- Symphony No. 6 in E minor
- Nocturne (Whispers of Heavenly Death), for baritone & orchestra
- Symphony No. 8 in D minor
auto-inserted 09-17-2014 15:56:46
19.99 In Stock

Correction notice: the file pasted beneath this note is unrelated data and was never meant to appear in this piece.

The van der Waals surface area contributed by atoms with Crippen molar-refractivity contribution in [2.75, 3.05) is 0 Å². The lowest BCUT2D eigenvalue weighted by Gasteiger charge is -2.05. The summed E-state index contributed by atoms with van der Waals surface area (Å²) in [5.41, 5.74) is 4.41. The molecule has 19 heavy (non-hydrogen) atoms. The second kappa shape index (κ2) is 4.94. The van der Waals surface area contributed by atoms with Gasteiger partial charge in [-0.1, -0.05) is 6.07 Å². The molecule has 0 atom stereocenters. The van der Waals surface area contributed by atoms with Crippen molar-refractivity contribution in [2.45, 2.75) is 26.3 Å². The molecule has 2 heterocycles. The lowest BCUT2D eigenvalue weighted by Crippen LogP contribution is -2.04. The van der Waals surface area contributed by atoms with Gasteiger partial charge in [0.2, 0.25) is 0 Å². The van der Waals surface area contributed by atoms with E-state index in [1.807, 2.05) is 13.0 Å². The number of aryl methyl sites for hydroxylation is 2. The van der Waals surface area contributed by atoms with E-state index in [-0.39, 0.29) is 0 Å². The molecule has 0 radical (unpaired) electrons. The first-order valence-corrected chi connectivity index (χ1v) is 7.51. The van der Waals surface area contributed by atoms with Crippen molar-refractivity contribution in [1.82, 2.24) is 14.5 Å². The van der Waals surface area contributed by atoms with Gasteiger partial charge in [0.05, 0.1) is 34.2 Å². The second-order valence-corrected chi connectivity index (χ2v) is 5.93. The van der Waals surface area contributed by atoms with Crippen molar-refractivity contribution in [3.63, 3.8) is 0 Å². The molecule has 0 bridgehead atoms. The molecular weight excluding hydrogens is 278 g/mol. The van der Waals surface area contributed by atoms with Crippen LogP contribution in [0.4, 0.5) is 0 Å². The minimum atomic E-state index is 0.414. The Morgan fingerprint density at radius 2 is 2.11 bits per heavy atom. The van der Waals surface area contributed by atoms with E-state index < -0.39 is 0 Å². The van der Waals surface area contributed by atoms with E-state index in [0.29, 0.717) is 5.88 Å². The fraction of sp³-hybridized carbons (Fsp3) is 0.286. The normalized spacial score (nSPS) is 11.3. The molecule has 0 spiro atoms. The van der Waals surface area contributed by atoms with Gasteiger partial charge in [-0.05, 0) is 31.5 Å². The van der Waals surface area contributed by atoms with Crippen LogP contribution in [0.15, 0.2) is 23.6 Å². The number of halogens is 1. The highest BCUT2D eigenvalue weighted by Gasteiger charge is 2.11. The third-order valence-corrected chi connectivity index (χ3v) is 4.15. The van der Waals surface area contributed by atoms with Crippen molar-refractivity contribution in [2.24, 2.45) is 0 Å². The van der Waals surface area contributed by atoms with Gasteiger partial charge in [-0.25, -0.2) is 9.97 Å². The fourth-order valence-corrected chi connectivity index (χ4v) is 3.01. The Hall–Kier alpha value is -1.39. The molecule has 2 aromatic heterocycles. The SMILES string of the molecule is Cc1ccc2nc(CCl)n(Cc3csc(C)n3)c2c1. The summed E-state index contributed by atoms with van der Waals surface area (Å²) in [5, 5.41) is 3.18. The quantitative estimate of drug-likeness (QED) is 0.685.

Don't start up with all that "there've been no good Vaughan Williams recordings since Sir Adrian and Sir John died" stuff. Or course, Boult's and Barbirolli's recordings of Vaughan Williams' symphonies are authoritative since they gave so many of the works their premieres. But authoritative does not mean definitive, it does not preclude other possibilities, and it surely does not preclude later conductors from giving equally convincing interpretations. As Richard Hickox has demonstrated again and again in his series of recordings of Vaughan Williams' symphonies with the London Symphony Orchestra, his interpretations are just as convincing as Boult's and Barbirolli's. Sometimes, as with this pairing of the "Sixth" and the "Eighth," Hickox and the LSO are even more compelling than Boult or Barbirolli. Boult's 1949 premiere recording of the "Sixth" with the LSO has the same uncompromising ferocity as Hickox, but the playing of the LSO is at an even higher level now that it has had more than a quarter of a century to get used to it the "Sixth." And Barbirolli's 1956 premiere recording of the "Eighth" with the Hallé Orchestra has the same incandescent luminosity as Hickox and although the LSO cannot match the affection the Hallé had for Barbirolli, it plays with just as much passion, more power, and much more precision. And while the inclusion of the premiere recording of Vaughan Williams' "Nocturne for baritone and orchestra" setting Whitman's "Whispers of Heavenly Death" from 1908 does not add another great work to the standard repertoire, it does restore an exquisitely lovely and radiantly beautiful lesser work by the young Vaughan Williams to the repertoire. And you know that can't be bad. Chandos' sound is as get as recorded sound gets.